Apparently, I like to read a maritime adventure story in the winter time. Last year in January, I read The Sea Wolf. This year, I’ve read this book, the first in the 12 volume Horatio Hornblower series.
The setting of the book more reflect the Aubrey/Maturin books of Patrick O’Brian (I read Master and Commander back in 2009) than the Jack London book. In it, Captain Horatio Hornblower takes his English frigate the long way across the Pacific to link up with a Spanish rebel on the west coast of Central America. When he arrives after seven months at sea, he finds a madman (a la Colonel Kurtz of The Heart of Darkness) who has declared his independence from the Spanish crown and who has drawn the attention of a fifty-gun Spanish ship. Hornblower lays a trap for the bigger ship and takes it without any loss of life, but the madman demands it–so Hornblower, still under orders to support the fellow, turns over the ship. When Hornblower travels south, he encounters a Spanish ship bearing new orders: He is now an ally of Spain, and he must retake the ship he just gave to the madman. So he goes.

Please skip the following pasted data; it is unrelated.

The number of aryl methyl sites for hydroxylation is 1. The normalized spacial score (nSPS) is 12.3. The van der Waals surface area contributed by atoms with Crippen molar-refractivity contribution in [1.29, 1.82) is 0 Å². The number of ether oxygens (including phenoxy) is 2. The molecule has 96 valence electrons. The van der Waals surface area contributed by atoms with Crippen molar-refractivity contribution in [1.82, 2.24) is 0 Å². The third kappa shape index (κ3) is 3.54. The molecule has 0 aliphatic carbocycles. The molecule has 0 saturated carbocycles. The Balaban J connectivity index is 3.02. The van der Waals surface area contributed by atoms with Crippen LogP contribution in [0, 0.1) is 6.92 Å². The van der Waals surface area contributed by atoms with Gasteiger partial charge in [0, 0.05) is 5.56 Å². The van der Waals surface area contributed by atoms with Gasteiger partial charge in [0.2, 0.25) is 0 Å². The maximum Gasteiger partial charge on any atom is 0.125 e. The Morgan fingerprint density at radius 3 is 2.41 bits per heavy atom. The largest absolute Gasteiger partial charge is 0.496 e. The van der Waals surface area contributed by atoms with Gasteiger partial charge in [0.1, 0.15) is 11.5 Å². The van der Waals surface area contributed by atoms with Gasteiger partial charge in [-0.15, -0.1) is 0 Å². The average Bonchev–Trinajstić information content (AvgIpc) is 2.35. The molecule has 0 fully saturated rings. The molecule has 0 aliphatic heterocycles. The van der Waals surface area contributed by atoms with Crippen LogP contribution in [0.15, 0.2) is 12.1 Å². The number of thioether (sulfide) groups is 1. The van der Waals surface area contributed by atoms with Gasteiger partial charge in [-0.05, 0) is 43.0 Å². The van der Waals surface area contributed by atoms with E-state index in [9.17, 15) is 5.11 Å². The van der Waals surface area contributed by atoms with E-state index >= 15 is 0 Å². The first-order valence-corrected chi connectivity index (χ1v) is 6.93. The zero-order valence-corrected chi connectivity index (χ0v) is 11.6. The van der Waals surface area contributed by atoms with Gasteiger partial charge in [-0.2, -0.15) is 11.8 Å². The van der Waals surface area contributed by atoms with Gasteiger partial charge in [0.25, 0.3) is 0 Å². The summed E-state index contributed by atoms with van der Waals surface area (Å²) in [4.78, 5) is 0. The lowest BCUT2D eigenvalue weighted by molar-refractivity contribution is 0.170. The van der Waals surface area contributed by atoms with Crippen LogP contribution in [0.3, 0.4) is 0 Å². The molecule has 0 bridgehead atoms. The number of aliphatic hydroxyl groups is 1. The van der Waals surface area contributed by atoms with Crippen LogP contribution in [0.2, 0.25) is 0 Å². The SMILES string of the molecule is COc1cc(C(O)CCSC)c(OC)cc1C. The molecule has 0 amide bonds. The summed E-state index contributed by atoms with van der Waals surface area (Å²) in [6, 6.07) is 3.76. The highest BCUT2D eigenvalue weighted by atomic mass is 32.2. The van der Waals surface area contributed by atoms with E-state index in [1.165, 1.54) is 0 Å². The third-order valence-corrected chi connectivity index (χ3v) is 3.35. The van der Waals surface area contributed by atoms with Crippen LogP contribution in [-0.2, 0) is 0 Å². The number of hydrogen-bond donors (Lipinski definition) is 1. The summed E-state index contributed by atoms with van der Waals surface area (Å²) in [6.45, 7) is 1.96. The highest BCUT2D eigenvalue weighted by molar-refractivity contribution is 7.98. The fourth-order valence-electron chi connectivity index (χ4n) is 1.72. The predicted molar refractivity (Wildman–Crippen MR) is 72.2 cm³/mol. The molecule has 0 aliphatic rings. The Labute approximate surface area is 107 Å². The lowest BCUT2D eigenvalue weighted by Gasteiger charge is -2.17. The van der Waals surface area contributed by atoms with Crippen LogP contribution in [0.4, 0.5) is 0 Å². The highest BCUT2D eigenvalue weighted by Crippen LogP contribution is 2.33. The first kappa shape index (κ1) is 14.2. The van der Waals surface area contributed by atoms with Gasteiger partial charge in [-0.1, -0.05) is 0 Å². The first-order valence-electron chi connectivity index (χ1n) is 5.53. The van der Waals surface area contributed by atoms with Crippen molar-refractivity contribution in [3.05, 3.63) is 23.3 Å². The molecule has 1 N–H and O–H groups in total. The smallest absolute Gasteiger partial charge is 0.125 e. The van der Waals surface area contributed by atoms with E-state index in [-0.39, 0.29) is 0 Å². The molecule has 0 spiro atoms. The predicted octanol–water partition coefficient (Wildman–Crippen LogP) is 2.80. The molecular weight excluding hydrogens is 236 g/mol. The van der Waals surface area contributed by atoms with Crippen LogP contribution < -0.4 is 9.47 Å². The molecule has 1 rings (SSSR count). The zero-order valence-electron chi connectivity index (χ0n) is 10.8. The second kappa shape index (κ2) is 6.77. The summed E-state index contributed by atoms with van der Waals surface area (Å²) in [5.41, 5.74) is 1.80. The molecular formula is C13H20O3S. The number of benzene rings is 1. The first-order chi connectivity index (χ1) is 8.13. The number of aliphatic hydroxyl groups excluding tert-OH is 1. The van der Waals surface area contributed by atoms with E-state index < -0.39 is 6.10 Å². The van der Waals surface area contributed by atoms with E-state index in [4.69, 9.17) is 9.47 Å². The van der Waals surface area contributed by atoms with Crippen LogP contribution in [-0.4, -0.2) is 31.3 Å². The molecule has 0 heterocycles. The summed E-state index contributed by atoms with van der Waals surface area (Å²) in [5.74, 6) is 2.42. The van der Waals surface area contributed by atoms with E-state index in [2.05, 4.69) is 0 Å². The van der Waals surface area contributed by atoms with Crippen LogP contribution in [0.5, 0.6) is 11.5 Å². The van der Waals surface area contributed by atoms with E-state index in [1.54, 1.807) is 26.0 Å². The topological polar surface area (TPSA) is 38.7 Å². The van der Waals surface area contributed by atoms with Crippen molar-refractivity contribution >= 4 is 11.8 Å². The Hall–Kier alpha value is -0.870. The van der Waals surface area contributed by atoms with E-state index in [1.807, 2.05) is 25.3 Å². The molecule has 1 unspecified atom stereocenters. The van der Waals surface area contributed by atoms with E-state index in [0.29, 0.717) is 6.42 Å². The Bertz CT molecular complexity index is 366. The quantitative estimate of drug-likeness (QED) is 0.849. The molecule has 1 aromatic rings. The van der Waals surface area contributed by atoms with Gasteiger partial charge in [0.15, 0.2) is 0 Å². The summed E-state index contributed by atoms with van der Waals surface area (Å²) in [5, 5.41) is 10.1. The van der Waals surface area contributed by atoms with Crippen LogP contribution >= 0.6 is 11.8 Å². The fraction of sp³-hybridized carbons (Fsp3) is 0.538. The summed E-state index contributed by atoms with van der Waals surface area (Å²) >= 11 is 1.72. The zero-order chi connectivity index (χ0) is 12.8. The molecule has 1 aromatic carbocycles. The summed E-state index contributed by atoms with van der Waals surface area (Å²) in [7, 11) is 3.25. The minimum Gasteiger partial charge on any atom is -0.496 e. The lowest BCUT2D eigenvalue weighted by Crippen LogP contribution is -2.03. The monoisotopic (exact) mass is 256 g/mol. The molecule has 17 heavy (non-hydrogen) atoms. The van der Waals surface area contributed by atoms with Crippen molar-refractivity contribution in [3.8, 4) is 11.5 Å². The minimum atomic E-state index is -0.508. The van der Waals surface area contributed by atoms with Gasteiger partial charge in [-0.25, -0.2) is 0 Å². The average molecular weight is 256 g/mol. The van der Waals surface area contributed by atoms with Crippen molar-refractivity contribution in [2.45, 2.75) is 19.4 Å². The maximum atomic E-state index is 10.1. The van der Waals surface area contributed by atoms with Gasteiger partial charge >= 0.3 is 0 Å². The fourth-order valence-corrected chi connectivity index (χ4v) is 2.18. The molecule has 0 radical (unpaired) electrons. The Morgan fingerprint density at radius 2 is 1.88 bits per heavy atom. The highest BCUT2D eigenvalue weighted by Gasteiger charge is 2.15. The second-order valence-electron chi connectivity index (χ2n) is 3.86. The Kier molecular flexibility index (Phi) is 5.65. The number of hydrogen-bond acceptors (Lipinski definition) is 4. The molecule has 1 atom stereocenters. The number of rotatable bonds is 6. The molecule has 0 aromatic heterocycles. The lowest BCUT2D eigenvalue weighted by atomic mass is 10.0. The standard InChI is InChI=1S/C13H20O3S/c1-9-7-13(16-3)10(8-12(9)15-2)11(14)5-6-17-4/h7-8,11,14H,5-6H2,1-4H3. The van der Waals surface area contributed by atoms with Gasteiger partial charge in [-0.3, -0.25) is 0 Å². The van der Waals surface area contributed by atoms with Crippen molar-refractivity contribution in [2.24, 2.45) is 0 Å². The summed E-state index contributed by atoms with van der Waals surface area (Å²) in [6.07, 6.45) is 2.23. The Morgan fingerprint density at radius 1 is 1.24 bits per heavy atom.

The book is more adventure story than Clancy (or O’Brian)-esque treatise on seamanship. So although it includes details of the workings of nautical vessels back in the day, it doesn’t detract from the story (see also Captain’s Courageous by Kipling). I liked it well enough that I want to find the rest of the series and read them, too.
It left me hungry for more so much that I wanted to grab the next of the O’Brian books that I have instead, but somehow, in turning my bookshelves over last year, I have temporarily misplaced ten or so paperbacks. Which is to say they are not in the place in the bookshelves where they’d resided for years. When I mentioned it to my beautiful wife, she also looked where they’d been, but they are no longer there. I’ll find them eventually, and I’ll probably read one because I liked Beat to Quarters so much.
So take that as a ringing endorsement. As much as you get from this blog, anyway.